Messiah isn’t part of any regular subscription package on offer from the TSO. Annually, ever seat sold is an add-on to a subscription, a create-your-own subscription package, or individual concert sale. Sure-fire Messiah sales are important to the TSO when balanced against new works or unfamiliar ones to audiences. Loden acknowledges that these are concerts that sell and sell out. “Whenever we open the phone lines and the next season goes on sale, Messiah is often at the top of people’s list. It tells us that this is something that is working,” says Loden. “Messiah is a highlight and focal point from a financial standpoint, but also within the rhythm of the season. I think if people want to come and be proud of being in this great city, being Canadians and experience this monumental piece of music that has withstood the test of time; to do it in this concert hall, it’s a very special thing; and I think that’s why people keep coming back.”
“The images we get through Handel’s music – with all its weaknesses, the compassion, empathy, glory, exuberance – with all these aspects, you can find them concentrated in this theatre called Messiah. I hope that many people will come to these concerts,” Debus says, adding “and that there won’t be any snowstorms.”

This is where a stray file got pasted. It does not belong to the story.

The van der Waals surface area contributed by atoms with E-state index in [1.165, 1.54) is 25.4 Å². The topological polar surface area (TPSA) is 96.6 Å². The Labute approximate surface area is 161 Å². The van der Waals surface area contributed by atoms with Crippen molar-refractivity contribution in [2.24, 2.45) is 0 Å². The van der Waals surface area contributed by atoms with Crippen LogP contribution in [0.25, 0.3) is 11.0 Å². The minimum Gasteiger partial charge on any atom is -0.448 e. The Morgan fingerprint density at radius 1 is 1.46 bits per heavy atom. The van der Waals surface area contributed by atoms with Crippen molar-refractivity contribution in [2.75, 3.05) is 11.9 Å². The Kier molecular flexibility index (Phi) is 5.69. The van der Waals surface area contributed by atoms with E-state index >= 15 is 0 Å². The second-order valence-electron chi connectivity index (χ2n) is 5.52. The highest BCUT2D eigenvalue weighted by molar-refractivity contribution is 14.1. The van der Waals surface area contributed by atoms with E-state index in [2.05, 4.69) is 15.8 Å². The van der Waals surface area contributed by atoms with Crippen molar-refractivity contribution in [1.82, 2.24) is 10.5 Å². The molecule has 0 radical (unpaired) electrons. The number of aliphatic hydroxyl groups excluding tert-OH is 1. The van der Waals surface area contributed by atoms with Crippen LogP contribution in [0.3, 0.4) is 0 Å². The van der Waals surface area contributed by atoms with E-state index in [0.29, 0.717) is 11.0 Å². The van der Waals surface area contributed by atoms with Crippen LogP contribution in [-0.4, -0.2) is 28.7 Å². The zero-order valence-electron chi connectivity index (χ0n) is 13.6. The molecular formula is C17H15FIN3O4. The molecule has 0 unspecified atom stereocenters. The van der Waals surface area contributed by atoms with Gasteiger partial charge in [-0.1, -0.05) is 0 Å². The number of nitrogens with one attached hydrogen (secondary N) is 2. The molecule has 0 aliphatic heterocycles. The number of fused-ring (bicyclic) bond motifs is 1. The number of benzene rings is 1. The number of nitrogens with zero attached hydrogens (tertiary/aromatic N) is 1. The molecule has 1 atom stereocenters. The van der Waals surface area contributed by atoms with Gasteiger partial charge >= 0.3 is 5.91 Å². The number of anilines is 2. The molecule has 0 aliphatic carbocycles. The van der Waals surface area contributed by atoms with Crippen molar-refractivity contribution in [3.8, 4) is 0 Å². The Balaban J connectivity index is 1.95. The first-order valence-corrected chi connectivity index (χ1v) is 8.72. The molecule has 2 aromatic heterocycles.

CHORAL SCENE QUICK PICKS
MESSSIAH IS EVERYWHERE
From the November edition of HalfTones, The WholeNote’s mid-month digital newsletter (subscribe online!): Messiah is near-synonymous with choral community-building: with festivity, with meaningful memories of classical music, with standing and singing along. Something about Messiah, and the way it unites community initiatives with musical professionals, gives it a special place in the city and scene’s musical fabric.
Just an example - this year’s “Messiah for the City” (Dec 22) presented by Toronto Beach Chorale in partnership with St. Andrew’s Presbyterian Church, features singers from the Toronto Beach Chorale, MCS Chorus Mississauga and the Georgetown Bach Chorale, and players from the Toronto Symphony Orchestra. Founded by the late Jack Layton, “Messiah for the City” is a project dedicated to providing seasonal concert opportunities to people who otherwise might not have access to such events. Tickets are distributed by United Way and its partner agencies.
And then all over the map, and in order of appearance (details in our listings):
DEC 1, 4PM: Pax Christi Chorale’s special Children’s Messiah performance for children and families; Church of St Mary Magdalene, Toronto.
DEC 4-6, 8PM: Soundstreams’ Electric Messiah IV at the Drake Underground, Toronto.